The fall of Percy N. Barnevik has shocked Europe. In the 1990s, the outspoken Swedish leader was one of the Continent's most admired executives. He led a crusade to clean up clubby boards and build truly European companies. But behind all the bluster, Barnevik was running the company he helped create--ABB--as a private fiefdom. The denouement came when new management revealed that Barnevik had received an $87 million severance package without full board approval after retiring as CEO in 1996.
Shamed by the publicity, Barnevik, who stepped down as chairman late last year, has agreed to return $53 million. There are plenty of lessons to be learned from this episode. Until recently, ABB's board apparently functioned as the sort of rubber stamp that Barnevik often criticized. Along with failing to scrutinize executive pay, the board also sanctioned opaque accounting practices that, while not illegal, gave a far-too-rosy picture of the company's performance.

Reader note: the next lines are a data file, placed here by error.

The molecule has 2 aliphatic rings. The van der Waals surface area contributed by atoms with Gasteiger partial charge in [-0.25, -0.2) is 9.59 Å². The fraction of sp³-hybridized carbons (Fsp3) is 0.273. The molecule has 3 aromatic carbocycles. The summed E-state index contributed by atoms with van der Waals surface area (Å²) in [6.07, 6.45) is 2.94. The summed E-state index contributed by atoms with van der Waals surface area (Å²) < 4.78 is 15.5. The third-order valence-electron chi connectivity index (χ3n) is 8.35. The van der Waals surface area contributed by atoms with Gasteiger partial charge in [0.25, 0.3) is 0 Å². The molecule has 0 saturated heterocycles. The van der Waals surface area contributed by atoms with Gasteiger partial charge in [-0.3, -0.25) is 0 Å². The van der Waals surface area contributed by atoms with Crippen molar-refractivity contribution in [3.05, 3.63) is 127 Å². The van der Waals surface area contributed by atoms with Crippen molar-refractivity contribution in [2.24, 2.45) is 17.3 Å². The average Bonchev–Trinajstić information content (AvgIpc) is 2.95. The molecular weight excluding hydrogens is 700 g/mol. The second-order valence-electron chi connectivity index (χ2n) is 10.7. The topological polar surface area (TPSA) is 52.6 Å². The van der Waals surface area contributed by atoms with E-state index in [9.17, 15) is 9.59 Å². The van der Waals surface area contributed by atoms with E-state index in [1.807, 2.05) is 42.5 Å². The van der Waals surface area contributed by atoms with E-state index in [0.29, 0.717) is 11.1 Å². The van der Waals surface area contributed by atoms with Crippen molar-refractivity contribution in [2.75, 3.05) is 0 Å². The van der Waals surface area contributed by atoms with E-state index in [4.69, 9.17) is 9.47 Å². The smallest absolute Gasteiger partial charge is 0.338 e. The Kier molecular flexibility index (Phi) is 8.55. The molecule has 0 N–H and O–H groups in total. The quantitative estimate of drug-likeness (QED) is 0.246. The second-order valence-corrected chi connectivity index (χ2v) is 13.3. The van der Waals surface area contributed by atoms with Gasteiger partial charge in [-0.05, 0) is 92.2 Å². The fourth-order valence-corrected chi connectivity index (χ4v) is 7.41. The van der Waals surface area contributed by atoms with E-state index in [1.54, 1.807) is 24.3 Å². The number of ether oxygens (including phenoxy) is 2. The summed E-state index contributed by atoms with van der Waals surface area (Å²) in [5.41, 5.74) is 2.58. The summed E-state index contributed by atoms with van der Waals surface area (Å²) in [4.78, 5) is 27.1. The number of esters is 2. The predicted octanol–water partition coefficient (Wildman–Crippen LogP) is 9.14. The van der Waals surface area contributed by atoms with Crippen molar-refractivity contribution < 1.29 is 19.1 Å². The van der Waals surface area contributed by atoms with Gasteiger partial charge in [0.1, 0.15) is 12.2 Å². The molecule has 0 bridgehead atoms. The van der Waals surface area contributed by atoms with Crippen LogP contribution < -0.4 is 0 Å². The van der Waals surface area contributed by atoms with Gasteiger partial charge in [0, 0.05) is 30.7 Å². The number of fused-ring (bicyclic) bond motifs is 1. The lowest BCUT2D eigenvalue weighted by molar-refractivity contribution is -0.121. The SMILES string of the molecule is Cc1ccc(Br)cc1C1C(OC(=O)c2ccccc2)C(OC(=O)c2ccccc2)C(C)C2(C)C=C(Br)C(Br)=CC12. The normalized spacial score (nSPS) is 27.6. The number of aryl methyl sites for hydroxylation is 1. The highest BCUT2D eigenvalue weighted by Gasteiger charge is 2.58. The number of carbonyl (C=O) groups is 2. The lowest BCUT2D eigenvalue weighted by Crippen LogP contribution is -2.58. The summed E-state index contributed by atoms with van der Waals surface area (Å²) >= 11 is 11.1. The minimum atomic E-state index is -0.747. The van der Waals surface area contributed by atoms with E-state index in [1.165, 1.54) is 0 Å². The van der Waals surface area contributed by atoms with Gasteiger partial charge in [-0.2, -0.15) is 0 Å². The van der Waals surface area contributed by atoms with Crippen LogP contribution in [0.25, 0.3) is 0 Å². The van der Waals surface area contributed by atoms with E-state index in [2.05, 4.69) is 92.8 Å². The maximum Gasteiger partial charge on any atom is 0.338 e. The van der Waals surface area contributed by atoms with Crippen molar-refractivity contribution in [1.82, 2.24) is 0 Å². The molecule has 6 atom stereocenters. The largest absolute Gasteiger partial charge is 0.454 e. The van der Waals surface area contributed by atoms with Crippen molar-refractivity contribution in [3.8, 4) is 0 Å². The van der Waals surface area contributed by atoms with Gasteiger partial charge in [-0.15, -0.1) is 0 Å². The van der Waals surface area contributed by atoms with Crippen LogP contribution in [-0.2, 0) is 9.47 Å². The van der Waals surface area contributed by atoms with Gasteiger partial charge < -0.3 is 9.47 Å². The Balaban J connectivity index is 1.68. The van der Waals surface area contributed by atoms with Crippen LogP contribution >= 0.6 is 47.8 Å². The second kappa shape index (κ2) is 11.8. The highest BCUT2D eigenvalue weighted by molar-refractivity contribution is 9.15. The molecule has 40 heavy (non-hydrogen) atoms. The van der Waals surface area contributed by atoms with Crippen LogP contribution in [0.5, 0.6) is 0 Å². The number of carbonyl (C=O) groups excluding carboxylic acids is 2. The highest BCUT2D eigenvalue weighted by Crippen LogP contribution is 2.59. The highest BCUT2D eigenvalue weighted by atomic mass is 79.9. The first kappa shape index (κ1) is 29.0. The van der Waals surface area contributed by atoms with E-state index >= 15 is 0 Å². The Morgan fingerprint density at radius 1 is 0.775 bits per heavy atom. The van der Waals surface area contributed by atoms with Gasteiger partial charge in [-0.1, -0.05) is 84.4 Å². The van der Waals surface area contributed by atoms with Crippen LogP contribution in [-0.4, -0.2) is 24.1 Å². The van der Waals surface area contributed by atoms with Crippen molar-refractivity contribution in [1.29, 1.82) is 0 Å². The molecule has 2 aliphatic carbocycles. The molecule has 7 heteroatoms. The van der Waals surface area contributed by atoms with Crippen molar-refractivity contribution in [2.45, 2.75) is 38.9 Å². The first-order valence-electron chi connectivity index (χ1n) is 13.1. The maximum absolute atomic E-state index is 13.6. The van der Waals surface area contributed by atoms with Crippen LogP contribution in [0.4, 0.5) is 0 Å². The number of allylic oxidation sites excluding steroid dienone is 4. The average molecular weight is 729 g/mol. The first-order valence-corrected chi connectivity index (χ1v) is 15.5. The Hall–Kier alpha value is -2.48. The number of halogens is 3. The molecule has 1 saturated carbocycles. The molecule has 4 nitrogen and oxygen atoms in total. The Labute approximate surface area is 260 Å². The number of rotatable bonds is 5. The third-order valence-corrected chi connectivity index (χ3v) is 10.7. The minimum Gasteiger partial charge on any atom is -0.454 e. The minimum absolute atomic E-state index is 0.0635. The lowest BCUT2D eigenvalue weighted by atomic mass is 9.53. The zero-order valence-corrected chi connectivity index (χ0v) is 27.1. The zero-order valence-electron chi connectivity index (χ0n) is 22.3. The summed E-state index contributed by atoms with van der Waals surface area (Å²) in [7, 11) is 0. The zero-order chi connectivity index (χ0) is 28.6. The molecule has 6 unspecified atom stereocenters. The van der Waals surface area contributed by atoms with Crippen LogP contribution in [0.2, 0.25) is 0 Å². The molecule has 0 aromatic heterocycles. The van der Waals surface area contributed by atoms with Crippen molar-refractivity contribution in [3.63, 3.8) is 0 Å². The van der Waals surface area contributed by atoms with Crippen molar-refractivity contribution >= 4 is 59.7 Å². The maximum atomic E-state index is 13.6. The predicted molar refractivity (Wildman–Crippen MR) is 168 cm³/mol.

While the board snoozed, Barnevik and his handpicked successor, Goran Lindahl, came close to wrecking ABB. For investors, who have seen ABB's market cap drop by about 70% from its peak in 2000, the executives' poor management and questionable strategy have been far more damaging than their lush remuneration. Let's hope this sorry tale will be a wake-up call for everyone. Europe needs tougher, more skeptical boards. Financial journalists and analysts need to examine their role in creating the Barnevik myth, too. The lesson of ABB and other overrated companies is that the biggest talkers often have feet of clay.